And speaking of Ty and Jordan...oh wow. The romance in Catching Jordan was just really well done, and felt real and true to life. For Jordan, falling for Ty happened fast, but I was really impressed with how Miranda Kenneally developed their relationship. I loved getting to know Ty, through Jordan, and watching Jordan get to know herself. At times, I was less than thrilled with Ty as a character, although I definitely understood him. I also really adored the relationship between Jordan and Henry. Oh, Henry. I am STILL all giddy over him. I adored what a perfect foil his and Jordan's relationship and friendship was to hers with Ty, and how her interactions with the boys showed her so much about herself, and what she wanted. Henry was another one of those characters who definitely had more going on than met the eye on first glimpse, and I spent the entirety of Catching Jordan wanting to wrap my arms around him and squeeze tightly.
If you're looking for a quick but satisfying contemporary read, then be sure to check out Catching Jordan! It's a book full of heart and a few twists along the way, plus just enough character growth to satisfy my itch for characters who change over the course of a book. I really loved Miranda Kenneally's personal writing style, because it made Jordan's story feel more intimate than it might have otherwise, and I was really blown away by how carefully all the various relationships between the characters were explored. I'm starting Stealing Parker (the companion novel) tomorrow, and I can't wait! (less)
The entire time I was reading Eden's Root, one thought kept resonating: this wasn't just sci-fi - this was realistic science fiction. And for me, that...moreThe entire time I was reading Eden's Root, one thought kept resonating: this wasn't just sci-fi - this was realistic science fiction. And for me, that is usually the most terrifying kind...the sort that isn't out of the real of possibility. This suspenseful novel forced me to think about possibilities that, although they scared me, also made me appreciate the Fi and her family live in, and the choices she makes to keep them safe. Ultimately, Eden's Root had a few issues that detracted from my enjoyment of it, but I still found it to be a wild ride I won't soon forget!
While reading Rachel Fisher's novel, I struggled a bit with some of the characters. I've waited awhile after finishing to write my review, and I think there was something off in the character's voices for me. I liked the actual characters themselves well enough - Fi was brave and loyal, Sean was protective and strong, Asher was devoted and swoon-worthy, and the other members of the Family all had important roles to play. But in retrospect, even though I understand she was forced to grow up fast, Fi never felt like a teenager, nor did Sean or Asher, really. The only way I can describe it is that maybe Rachel struggled to really find their identities as teens - even teens who had grown up before they should have had to, due to their circumstances. Also there was a bit of a distance between the writing and their voices, almost as if she was afraid to get to close to the characters.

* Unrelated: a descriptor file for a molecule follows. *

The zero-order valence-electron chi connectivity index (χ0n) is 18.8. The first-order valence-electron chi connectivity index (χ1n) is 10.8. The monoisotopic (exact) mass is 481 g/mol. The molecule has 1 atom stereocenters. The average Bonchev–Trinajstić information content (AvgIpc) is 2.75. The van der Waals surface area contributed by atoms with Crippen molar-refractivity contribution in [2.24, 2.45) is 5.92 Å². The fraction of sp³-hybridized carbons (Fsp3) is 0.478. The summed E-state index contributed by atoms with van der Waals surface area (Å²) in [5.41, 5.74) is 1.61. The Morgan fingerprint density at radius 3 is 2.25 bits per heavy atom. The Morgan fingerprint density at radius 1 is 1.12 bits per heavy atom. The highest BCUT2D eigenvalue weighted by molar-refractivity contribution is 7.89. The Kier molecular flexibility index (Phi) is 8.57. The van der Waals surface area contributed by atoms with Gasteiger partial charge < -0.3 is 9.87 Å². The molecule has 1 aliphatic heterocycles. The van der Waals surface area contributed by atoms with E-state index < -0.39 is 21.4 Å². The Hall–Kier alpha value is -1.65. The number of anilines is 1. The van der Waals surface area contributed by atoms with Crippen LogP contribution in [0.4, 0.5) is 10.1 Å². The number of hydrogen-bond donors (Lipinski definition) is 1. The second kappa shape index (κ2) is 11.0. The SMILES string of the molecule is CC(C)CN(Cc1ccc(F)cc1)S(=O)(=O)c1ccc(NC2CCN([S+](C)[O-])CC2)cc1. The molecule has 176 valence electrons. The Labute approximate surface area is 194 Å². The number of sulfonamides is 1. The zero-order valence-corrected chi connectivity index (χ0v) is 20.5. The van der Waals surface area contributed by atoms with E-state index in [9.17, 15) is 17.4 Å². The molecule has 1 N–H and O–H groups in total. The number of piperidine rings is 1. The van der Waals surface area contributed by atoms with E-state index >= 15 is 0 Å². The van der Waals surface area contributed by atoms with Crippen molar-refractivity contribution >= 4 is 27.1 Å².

However, I did find a lot to like about Eden's Root. I really loved the scenes with Fi and her father - to me, that's where part of the heart of the story lies, in Fi's devotion to her father, and in his wish to prepare her for the harsh realities she'd face after he was gone, another victim of the Sickness, a cancer-like disease transmitted through the very food they're eating.
I also liked the unexpected romance between Fi and Asher! At first I thought Rachel Fisher was going in a different direction with the romance, but I'm happy with the way it all played out - it felt natural. Despite the fact that the pacing when it came to large passages of time felt choppy, Asher and Fi ARE given time to grow as friends and as a couple, so that their pairing felt more natural than rushed.
Overall, I liked Eden's Root, and read it in one sitting, so that says something about the story being told and about the writing! I think Rachel Fisher has a lot of promise, because while there are a few aspects to this book that felt under-developed, there was also a great deal of potential for a brilliant sci-fi trilogy! (less)
I was thrilled to return to the small, eccentric town of Croak to revisit my favorite characters: Lex, Drigg...moreSee more reviews at Once Upon a Prologue!
I was thrilled to return to the small, eccentric town of Croak to revisit my favorite characters: Lex, Driggs, Uncle Mort, and the various other townspeople. Author Gina Damico's zany cast of characters kept me laughing as the plot moved along, through both triumphs and tragedy's. Scorch is a deeper book than I originally thought it would be, because for Lex, the stakes are higher. She's an outcast in Croak now that Zara, a fellow Reaper, is on the loose. I thought in so many ways, Damico's second book was brilliant, because even though there were touches of her trademark humor and sarcasm, it's clear the characters have more to lose.
Once again, the characters in Scorch are absolutely a joy to read about. Each of them - down to the most minor of characters - comes alive under Damico's pen. Despite the many dangers - Zara's string of murders, Lex's new, odd powers, and so much more - all the characters stayed true to themselves. I loved the progression of Lex and Drigg's relationship, and how real it felt - perfectly awkward at times, serious or tender at others. I laughed out loud as often as I gasped with fear for my favorites. Gina Damico has a true talent at creating memorable characters.
With bodies piling up and the mystery of Lex's powers growing stranger every day, no place is safe for Lex and her friends. I read Scorch quickly because I HAD to know what happened next. Damico kept me guessing and kept me interested! I have a few mixed feelings on some of the plot twists, but overall, I enjoyed this one and will definitely be on the edge of my seat for the final book in the trilogy!